The joy of collaboration: or a thank-you note to the AHRC

This blog-post is a thank-you letter to one of my favourite public institutions, the Arts and Humanities Research Council. It’s also a response to humanities researchers across the country who continue to wonder why anybody would ever want to do collaborative research.

The Stuart Successions Project’ has been with me for eight years. It originated in preparation for a class on the literature of 1603, took shape over weekends with my late mate Kevin Sharpe, was resurrected after Kevin’s untimely death to become a collaboration with Paulina Kewes, and is right now in its final days. We launched our database in Oxford last week, and other outputs, including a volume of essays and an anthology of primary material, will follow.

But what’s the point of a collaborative project? For most researchers in the humanities, it’s not the way that we were trained, nor is it our default approach. I just want to suggest, here, that it works.

What’s wrong with another monograph?

‘The Stuart Successions Project’ began with a series of questions, prompted by my awareness of just how much material was published to mark the successions of Stuart monarchs. What was succession literature? How might it help us to reflect on the anxieties and personalities of particular moments of succession? And how might it also help us to reassess processes of change – for instance, in political discourse, values of monarchy, codes of political speech – across the Stuart century.

So why not write a monograph? Partly there were the negative reasons: I felt that a single-brained approach to such a diverse body of material might produce a rather limited survey. But there were also the positive reasons: a collaborative project held the promise to mobilize a great range of experience and expertise, far beyond what I had myself. The goal was to lend shape to a field of research.

In strictly academic terms, collaboration means pooling expertise. And the best advice I’ve ever been given about collaborative work is simple: identify the best people in the field, and grab them. The original plan was to work with one of the great, established figures in the study of Stuart politics and political culture, who just happened to be a friend. In the weeks after Kevin’s death, four years ago next month, I started afresh by methodically searching university websites. I identified the best person in the UK, and fortunately she was keen to join the project.

We then appointed an outstanding postdoctoral researcher, John West, as well as two excellent PhD students, and the project was therefore assured of a strong foundation. Part of the work has then involved drawing other researchers into discussions, to result in a broad range of interpretative work. The single best thing about the project has been the quality of academic minds that we have been able to focus on this rich body of material.

Where’s the fun in lone scholarship?

I’m sure some academics genuinely dislike working collaboratively, but I doubt whether the figure is as large as may popularly be believed. Most of us actually like working in teams, and do so all the time as teachers.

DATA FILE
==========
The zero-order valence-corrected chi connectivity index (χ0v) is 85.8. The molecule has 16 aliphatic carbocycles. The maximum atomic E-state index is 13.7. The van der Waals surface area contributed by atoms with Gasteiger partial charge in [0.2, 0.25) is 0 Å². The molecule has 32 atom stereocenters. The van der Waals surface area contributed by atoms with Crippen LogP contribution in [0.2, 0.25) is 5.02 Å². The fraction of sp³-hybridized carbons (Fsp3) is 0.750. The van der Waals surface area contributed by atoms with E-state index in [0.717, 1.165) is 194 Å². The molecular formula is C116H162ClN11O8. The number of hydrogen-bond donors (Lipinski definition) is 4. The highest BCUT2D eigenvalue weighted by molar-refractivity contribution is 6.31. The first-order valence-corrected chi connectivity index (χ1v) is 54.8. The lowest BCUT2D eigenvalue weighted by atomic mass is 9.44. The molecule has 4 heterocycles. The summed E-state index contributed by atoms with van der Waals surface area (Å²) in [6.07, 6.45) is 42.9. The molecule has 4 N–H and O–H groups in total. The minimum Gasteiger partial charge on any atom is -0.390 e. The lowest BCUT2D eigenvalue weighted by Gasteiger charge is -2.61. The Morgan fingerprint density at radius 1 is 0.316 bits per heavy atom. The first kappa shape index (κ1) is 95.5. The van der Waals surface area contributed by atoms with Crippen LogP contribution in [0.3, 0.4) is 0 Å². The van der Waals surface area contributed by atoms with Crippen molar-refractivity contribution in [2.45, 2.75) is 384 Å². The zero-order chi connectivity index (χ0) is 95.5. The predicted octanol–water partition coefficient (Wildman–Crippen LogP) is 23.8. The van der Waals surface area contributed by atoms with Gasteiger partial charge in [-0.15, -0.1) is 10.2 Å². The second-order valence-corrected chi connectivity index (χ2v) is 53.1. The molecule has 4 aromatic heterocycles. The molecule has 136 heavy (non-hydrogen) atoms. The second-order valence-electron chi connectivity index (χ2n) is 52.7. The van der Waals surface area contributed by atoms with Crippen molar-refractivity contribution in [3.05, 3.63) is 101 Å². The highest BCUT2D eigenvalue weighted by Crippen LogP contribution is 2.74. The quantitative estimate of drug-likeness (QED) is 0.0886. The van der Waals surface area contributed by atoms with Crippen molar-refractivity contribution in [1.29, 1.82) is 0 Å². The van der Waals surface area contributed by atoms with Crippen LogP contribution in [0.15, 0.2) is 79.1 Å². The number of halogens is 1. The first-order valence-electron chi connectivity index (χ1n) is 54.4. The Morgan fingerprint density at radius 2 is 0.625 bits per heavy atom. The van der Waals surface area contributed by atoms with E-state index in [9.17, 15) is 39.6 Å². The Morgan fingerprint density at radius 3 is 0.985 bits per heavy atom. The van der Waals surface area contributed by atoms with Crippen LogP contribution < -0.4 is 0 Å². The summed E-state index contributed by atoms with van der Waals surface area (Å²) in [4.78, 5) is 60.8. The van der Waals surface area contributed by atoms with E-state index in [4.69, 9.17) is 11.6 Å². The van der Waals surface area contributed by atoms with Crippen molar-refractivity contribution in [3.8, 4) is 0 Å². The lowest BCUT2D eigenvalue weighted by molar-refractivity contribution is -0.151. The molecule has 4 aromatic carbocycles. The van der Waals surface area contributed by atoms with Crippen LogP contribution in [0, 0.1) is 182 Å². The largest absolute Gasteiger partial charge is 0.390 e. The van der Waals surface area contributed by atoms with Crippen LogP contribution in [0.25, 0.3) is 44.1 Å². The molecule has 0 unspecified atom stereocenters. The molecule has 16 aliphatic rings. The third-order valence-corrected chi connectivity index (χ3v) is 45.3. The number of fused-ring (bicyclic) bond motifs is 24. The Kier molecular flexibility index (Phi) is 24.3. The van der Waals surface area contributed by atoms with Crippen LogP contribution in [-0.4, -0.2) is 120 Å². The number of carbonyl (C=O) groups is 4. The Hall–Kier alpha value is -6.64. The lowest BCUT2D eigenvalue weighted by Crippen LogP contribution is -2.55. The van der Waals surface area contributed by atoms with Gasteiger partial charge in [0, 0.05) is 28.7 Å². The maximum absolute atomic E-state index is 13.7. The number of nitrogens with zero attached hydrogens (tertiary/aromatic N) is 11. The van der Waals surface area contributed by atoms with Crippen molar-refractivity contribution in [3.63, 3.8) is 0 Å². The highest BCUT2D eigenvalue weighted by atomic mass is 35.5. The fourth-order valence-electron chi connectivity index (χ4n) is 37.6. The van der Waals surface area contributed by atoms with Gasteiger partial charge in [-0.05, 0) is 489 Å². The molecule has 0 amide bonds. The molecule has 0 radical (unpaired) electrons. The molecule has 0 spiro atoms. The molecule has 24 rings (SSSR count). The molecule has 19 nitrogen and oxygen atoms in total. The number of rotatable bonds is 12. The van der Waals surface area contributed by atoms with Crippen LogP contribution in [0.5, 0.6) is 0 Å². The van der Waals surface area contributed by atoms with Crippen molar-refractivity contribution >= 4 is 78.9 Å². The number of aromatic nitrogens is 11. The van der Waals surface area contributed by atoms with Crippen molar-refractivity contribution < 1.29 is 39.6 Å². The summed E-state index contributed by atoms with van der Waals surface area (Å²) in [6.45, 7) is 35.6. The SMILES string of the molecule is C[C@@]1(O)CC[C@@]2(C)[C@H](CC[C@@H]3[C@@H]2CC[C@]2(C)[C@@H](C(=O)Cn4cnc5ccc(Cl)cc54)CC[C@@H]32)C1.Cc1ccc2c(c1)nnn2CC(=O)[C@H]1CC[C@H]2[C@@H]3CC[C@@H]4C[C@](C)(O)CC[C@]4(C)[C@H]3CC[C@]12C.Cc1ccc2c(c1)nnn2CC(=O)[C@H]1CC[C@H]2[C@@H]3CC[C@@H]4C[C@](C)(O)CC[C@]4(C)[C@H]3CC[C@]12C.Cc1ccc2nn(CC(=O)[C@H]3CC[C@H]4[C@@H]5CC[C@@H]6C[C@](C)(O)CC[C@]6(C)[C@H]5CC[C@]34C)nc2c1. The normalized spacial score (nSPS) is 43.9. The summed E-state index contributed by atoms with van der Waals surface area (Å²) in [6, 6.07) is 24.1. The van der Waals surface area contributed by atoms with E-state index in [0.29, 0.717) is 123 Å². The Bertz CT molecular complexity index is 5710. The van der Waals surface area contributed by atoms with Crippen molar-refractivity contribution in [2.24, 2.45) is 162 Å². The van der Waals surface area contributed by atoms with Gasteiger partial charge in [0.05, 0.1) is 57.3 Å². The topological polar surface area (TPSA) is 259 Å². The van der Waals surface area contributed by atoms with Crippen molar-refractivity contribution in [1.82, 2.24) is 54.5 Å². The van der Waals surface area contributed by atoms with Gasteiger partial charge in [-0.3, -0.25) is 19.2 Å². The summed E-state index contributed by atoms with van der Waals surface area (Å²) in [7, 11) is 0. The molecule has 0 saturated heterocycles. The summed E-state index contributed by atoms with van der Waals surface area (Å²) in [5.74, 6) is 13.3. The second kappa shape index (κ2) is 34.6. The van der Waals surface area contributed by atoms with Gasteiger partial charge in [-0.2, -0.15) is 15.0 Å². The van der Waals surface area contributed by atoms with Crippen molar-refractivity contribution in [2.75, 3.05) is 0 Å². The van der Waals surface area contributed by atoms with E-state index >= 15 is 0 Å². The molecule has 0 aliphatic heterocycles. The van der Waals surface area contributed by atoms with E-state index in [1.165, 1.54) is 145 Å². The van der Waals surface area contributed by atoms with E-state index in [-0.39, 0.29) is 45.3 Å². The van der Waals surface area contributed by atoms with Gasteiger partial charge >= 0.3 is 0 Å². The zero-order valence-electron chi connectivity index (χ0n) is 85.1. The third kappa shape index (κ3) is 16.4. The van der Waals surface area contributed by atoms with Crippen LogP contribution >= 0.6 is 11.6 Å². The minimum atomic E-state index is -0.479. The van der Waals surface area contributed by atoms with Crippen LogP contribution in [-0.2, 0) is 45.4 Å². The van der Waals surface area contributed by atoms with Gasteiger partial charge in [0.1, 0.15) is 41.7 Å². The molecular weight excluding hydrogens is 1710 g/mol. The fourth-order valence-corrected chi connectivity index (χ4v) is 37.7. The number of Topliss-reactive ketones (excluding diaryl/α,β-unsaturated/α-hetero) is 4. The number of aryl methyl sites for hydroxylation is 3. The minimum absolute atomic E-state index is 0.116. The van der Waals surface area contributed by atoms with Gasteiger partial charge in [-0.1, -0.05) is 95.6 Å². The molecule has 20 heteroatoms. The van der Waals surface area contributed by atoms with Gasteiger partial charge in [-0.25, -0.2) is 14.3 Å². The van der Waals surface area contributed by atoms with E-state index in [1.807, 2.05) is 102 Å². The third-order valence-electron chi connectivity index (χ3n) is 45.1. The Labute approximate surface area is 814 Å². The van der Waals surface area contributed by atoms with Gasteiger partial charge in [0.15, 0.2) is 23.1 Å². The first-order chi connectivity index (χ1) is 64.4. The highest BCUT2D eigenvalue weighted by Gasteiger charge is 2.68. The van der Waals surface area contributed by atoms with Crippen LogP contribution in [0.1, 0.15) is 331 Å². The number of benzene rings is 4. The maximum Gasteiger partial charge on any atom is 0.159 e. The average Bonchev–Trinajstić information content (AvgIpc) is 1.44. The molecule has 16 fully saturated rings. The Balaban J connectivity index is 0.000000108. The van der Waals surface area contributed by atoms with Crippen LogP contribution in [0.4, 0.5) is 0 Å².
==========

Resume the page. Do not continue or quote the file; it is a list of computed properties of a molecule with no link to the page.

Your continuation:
On the ‘Stuart Successions Project’, I’ve learned rather more about lymphoma than I ever would have chosen. In January 2009 I had to find the word in the dictionary; now I’ve seen its effects on two friends. I guess I’ve also learned that shit happens to middle-aged people. By my calculation, five surgeons have been involved in the project.

I’ve also come to see research collaboration as having some of the characteristics of an arranged marriage. Perhaps one needs a bit of innocence – naivety even – about what lies ahead. How many hundreds – thousands, probably – of emails have been bounced between members of the project team? How many hours of meetings? How many opportunities for the emergence of unresolvable differences? But it can also just work.

And then there’s the inestimable pleasure of working with younger academics. The outputs of the project will duly be recorded in the wondrous ‘researchfish’, but its legacy is less easily measurable. That’s a matter of the shape of a field and the interrelated trajectories of careers. It’s a matter, for instance, of our postdoc, John, starting a solo project on 1660, and appointed this week to a permanent job at Nottingham. For someone like me, approaching a kind of seniority, that feels like a nice kind of achievement.

A little bit of impact

We erred on the side of modesty with our original ‘pathways to impact’ statement. It went somewhat along the lines: maybe the Queen will die, everyone will be thinking about successions, and we’ll be there with plenty of history. Frankly, we didn’t much get impact at that point. But the AHRC is more forgiving on this matter than is often grasped by applicants: the form asks for ‘pathways’, and therefore allows space for a project and its team members to grow.

And we found that the project genuinely opened up pathways. We applied, earlier this year, for the AHRC’s follow-on funding scheme, for impact-oriented work. We’re now in the early stages of a project designed to create a range of open-access, web-based learning resources on the Stuarts, in response to changes in the school curriculum which are giving fresh prominence to this period.

And what a great research council

We’ve all hated the AHRC at one point or another. Most applications end in rejection; most applicants find these assessments brutally unfair. I even have a couple of stinkingly indignant letters of complaint on my computer somewhere.

But it’s worth remembering what it gets right. The peer review system – with the crucial facility to respond to the bastards – works more often than not. We have experienced an impressive degree of flexibility and humanity, in response to the interests of the project and its people. And most importantly, it is designed, quite simply, to support and promote quality research. Long may it prosper.